This is a historic hotel located in the heart of Bergen, next door to the Hanseatic Museum4. This hotel offers unique rustic-style rooms decorated in dark, velvety colours and patterns, and features a restaurant and a bar4. The property has a rating of 8.1 out of 10 from Booking.com, based on 3,387 reviews.


Bergen Børs Hotel

This is a luxury hotel located in an old stock exchange building from 1862 in central Bergen. This hotel offers elegant rooms with free Wi-Fi, a fitness centre, and a restaurant. The property has a rating of 8.4 out of 10 from Booking.com, based on 2,798 reviews.


4-Day Itinerary To Rosendal


Rosendal is a beautiful village in Norway. Here is a sample 4-day itinerary for Rosendal that covers some of the main attractions and activities:


Day 1: Arrive in Rosendal and explore the Barony

Depending on your mode of transportation, you will arrive in Rosendal either by car, ferry, or train from Bergen. The journey will take about 4-6 hours, so plan accordingly.


Check in to your accommodation of choice. There are several options in Rosendal, ranging from hotels, guesthouses, cabins, and campsites. You can find more details and book your stay on their website here.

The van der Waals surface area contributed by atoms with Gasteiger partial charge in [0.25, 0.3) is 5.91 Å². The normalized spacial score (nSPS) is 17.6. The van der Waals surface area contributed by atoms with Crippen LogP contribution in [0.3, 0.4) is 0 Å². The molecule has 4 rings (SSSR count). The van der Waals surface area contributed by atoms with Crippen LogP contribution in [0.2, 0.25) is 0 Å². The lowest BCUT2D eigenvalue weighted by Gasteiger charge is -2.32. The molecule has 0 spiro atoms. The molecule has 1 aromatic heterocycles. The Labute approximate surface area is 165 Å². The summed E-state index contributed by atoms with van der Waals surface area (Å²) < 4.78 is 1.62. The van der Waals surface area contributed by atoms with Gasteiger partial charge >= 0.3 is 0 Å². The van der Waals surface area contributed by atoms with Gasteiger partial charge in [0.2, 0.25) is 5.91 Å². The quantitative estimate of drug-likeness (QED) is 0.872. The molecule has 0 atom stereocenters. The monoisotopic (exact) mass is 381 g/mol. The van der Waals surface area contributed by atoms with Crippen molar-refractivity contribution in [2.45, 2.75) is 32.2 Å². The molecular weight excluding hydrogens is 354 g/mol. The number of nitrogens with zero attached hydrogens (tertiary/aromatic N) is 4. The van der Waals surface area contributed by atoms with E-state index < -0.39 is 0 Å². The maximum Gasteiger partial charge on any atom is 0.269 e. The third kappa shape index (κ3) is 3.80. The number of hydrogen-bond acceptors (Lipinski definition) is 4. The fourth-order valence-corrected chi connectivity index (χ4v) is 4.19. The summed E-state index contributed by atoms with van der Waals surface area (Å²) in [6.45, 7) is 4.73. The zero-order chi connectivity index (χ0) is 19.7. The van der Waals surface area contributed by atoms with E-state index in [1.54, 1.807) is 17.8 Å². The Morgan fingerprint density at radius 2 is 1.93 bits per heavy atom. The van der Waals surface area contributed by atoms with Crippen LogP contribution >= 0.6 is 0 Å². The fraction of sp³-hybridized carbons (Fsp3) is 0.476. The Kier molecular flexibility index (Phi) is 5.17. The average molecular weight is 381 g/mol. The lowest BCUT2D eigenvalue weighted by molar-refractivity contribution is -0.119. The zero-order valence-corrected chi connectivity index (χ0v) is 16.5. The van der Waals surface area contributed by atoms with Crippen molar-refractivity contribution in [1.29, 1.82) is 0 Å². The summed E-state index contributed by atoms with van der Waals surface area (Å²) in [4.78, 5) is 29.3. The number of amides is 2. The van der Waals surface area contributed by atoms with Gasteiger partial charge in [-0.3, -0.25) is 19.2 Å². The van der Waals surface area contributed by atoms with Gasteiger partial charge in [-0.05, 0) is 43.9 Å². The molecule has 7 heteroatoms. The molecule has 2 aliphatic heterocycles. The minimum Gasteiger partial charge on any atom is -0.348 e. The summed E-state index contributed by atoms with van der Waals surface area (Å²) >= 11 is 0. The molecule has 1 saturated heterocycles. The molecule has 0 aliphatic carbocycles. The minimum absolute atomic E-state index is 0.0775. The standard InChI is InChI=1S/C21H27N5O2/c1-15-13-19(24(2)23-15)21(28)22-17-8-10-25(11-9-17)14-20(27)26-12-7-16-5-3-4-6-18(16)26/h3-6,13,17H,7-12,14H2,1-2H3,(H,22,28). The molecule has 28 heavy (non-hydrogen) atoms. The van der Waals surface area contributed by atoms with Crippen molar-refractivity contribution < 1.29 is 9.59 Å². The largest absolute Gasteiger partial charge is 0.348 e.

After settling in, head to the Barony, the only castle in Norway and the smallest of its kind in Scandinavia. You can explore the manor house from 1665, which is a journey through different style eras and exciting stories. You can also enjoy the stunning garden with 1700 flowering rose bushes and various concerts and events during summer.


For dinner, you can either dine at the Barony’s restaurant, which serves traditional Norwegian cuisine with local ingredients, or try one of the other restaurants in Rosendal, such as Rosendal Fjordhotel, Rosendal Turistcafe, or Rosendal Pizzeria.


Day 2: Experience the Salmon Eye and Iris restaurant


After breakfast, get ready for a unique experience at the Salmon Eye, the world’s largest floating art installation and a visitor center for the aquaculture industry. You can learn about how aquaculture affects our world, what opportunities and challenges it faces, and how we can provide more food from the ocean.


The learning experience costs 349 NOK for adults and 149 NOK for children, and includes transport to Salmon Eye in one of the fully electric boats Malm and Melder, and a 2-hour guided tour on Salmon Eye2. You can book your tickets on their website here.


After the tour, you can enjoy a lunch break at one of the cafes or kiosks near Salmon Eye, or bring your own picnic and enjoy the views of the fjord and mountains.


In the evening, get ready for a culinary journey at Iris, a floating restaurant that offers a unique 18-course tasting menu featuring local ingredients from the cold Norwegian seas and the surrounding mountain range. The experience costs 3200 NOK per person and requires at least two people to book. You can book your reservation on their website here.